On 23rd November the Turkish Prime Minister, Recep Tayyıp Erdoğan, officially offered a state ‘apology’ for the massacre of thousands of Alevi Kurds that took place in the eastern province of Tunceli (formerly Dersim) in 1937-1939. Without wading into the rights and wrongs of today’s politicians apologising for yesterday’s crimes, well-meaning observers – including many in the Western media – have responded approvingly, citing this as the latest evidence of a democratising, self-critical Turkish politics in action. If sincere, Erdoğan’s words would have been a brave and commendable, but there are reasons to be sceptical.

The Prime Minister knows that he has nothing to lose from such an apology, (feeble as it was in any case: “If an apology is required on behalf of the state and if such precedents exist, I am apologizing”). The current Justice and Development (AKP) government will hardly be held accountable for events that took place whilst under single-party, Republican People’s Party (CHP, current opposition), rule seventy-five years ago. Whilst apologising “on behalf of the state”, Erdoğan used the opportunity to lay down the gauntlet to the CHP, declaring that it was the real culprit behind the events: “The party that should confront this incident is not the AKP. It is the CHP which was behind this bloody disaster”. Evidently, the primary motivation behind opening up this issue at this time wasn’t to have an honest, sensible debate about a difficult issue, but rather to launch the government’s latest attack on the opposition. Instead of using the opportunity to reflect modestly on some of the darkest days in the history of the Turkish republic, Erdoğan has cynically exploited a sensitive issue to score cheap political points. The spectacle is nauseating.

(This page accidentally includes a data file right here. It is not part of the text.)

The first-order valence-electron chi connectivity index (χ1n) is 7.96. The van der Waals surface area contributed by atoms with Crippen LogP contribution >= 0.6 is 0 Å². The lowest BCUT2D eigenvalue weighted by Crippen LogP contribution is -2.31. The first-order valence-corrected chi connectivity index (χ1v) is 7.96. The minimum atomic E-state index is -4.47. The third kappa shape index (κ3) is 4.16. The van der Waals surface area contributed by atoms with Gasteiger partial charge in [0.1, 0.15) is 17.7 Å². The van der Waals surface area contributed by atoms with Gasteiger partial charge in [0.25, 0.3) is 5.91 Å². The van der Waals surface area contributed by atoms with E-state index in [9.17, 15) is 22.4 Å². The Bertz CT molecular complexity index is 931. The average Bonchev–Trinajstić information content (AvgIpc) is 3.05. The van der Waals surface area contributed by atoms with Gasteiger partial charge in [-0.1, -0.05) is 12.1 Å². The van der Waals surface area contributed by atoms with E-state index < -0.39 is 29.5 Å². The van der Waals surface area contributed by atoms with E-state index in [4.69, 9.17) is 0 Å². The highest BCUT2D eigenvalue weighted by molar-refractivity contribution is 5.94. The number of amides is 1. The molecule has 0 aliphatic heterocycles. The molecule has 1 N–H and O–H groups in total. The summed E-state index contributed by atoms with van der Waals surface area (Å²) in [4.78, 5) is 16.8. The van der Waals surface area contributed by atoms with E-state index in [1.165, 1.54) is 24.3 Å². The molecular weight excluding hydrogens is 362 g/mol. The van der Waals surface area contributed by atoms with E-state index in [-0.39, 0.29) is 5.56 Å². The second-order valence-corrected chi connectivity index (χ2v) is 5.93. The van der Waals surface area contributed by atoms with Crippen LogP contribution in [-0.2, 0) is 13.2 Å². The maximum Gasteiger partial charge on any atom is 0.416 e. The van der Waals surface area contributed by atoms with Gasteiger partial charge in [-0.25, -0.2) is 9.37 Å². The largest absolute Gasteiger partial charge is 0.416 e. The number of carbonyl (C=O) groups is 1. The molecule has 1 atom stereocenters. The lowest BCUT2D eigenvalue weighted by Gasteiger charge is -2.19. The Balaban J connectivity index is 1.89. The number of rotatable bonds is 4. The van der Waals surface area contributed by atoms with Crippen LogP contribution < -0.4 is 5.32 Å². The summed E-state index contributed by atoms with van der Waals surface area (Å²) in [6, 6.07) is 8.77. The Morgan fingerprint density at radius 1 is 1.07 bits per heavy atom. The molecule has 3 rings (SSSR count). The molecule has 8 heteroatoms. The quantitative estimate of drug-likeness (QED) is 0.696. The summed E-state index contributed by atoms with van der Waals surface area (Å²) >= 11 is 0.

For a number of complex reasons Tunceli – with its predominantly Alevi population – has traditionally been a strong supporter of the secular establishment, and thus of the CHP. In the parliamentary elections earlier this year the province again voted for a CHP representative, making it something of a novelty in the Anatolian hinterland (consider this map: http://upload.wikimedia.org/wikipedia/commons/a/a5/2011_Turkish_general_election_english.svg to see why). Could electoral calculations have anything to do with the Prime Minister’s opening up of the issue at this time, and in such a combative way? Political scientist Doğu Ergil reflected: “I wonder if Erdoğan would have done the same thing if the perpetrators had been close to his political views”, before going on to suggest that the debate “shouldn’t be limited to the Dersim killings. Turkey should also apologize for the 1915 Armenian killings and the Sept. 6-7, 1955, events, which resulted in the mass exodus of minorities from the country”. Don’t hold your breath.

Apparently it isn’t possible to stimulate an honest conversation about the darker episodes of the country’s history without seeking political reward; it isn’t possible to reform the judiciary without leaving a legacy of overbearing party political control; it isn’t possible to de-fang the military without simultaneously loading the police with your own supporters. Yet again the convenient narrative of Turkey’s steady democratisation is exposed as, at best, flawed.

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